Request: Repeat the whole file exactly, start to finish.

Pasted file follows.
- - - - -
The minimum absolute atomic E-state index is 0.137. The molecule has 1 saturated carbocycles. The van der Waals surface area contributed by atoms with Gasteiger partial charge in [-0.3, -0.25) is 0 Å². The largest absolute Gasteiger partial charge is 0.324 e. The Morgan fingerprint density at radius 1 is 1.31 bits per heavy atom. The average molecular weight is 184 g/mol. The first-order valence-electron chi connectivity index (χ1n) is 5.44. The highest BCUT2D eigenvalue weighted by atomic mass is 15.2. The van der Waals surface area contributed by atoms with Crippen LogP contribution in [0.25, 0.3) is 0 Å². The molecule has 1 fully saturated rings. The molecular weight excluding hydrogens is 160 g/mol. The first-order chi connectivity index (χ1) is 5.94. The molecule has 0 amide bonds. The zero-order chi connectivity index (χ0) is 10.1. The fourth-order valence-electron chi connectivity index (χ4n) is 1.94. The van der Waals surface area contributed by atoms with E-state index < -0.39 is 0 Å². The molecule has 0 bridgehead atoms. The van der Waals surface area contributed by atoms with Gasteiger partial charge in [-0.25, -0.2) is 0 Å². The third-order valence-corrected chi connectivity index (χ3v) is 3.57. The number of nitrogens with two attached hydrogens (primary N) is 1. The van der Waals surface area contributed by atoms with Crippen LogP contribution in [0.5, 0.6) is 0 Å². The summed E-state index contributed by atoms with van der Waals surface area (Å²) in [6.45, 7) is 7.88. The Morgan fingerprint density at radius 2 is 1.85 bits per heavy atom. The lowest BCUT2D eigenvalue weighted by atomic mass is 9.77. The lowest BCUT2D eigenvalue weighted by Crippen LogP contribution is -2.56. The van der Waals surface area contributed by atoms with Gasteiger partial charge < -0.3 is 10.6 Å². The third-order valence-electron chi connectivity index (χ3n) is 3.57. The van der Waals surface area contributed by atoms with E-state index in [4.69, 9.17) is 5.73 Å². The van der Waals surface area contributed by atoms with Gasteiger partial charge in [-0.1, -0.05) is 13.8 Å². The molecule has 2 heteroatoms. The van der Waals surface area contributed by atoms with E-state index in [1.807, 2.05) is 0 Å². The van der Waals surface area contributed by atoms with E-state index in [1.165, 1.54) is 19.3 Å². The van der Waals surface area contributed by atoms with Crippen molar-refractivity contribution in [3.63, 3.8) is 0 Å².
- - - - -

The minimum absolute atomic E-state index is 0.137. The molecule has 1 saturated carbocycles. The van der Waals surface area contributed by atoms with Gasteiger partial charge in [-0.3, -0.25) is 0 Å². The largest absolute Gasteiger partial charge is 0.324 e. The Morgan fingerprint density at radius 1 is 1.31 bits per heavy atom. The average molecular weight is 184 g/mol. The first-order valence-electron chi connectivity index (χ1n) is 5.44. The highest BCUT2D eigenvalue weighted by atomic mass is 15.2. The van der Waals surface area contributed by atoms with Crippen LogP contribution in [0.25, 0.3) is 0 Å². The molecule has 1 fully saturated rings. The molecular weight excluding hydrogens is 160 g/mol. The first-order chi connectivity index (χ1) is 5.94. The molecule has 0 amide bonds. The zero-order chi connectivity index (χ0) is 10.1. The fourth-order valence-electron chi connectivity index (χ4n) is 1.94. The van der Waals surface area contributed by atoms with E-state index < -0.39 is 0 Å². The molecule has 0 bridgehead atoms. The van der Waals surface area contributed by atoms with Gasteiger partial charge in [-0.25, -0.2) is 0 Å². The third-order valence-corrected chi connectivity index (χ3v) is 3.57. The number of nitrogens with two attached hydrogens (primary N) is 1. The van der Waals surface area contributed by atoms with Crippen LogP contribution in [0.5, 0.6) is 0 Å². The summed E-state index contributed by atoms with van der Waals surface area (Å²) in [6.45, 7) is 7.88. The Morgan fingerprint density at radius 2 is 1.85 bits per heavy atom. The lowest BCUT2D eigenvalue weighted by atomic mass is 9.77. The lowest BCUT2D eigenvalue weighted by Crippen LogP contribution is -2.56. The van der Waals surface area contributed by atoms with Gasteiger partial charge < -0.3 is 10.6 Å². The third-order valence-electron chi connectivity index (χ3n) is 3.57. The van der Waals surface area contributed by atoms with E-state index in [4.69, 9.17) is 5.73 Å². The van der Waals surface area contributed by atoms with Gasteiger partial charge in [-0.1, -0.05) is 13.8 Å². The molecule has 2 heteroatoms. The van der Waals surface area contributed by atoms with E-state index in [1.807, 2.05) is 0 Å². The van der Waals surface area contributed by atoms with E-state index in [1.165, 1.54) is 19.3 Å². The van der Waals surface area contributed by atoms with Crippen molar-refractivity contribution in [3.63, 3.8) is 0 Å².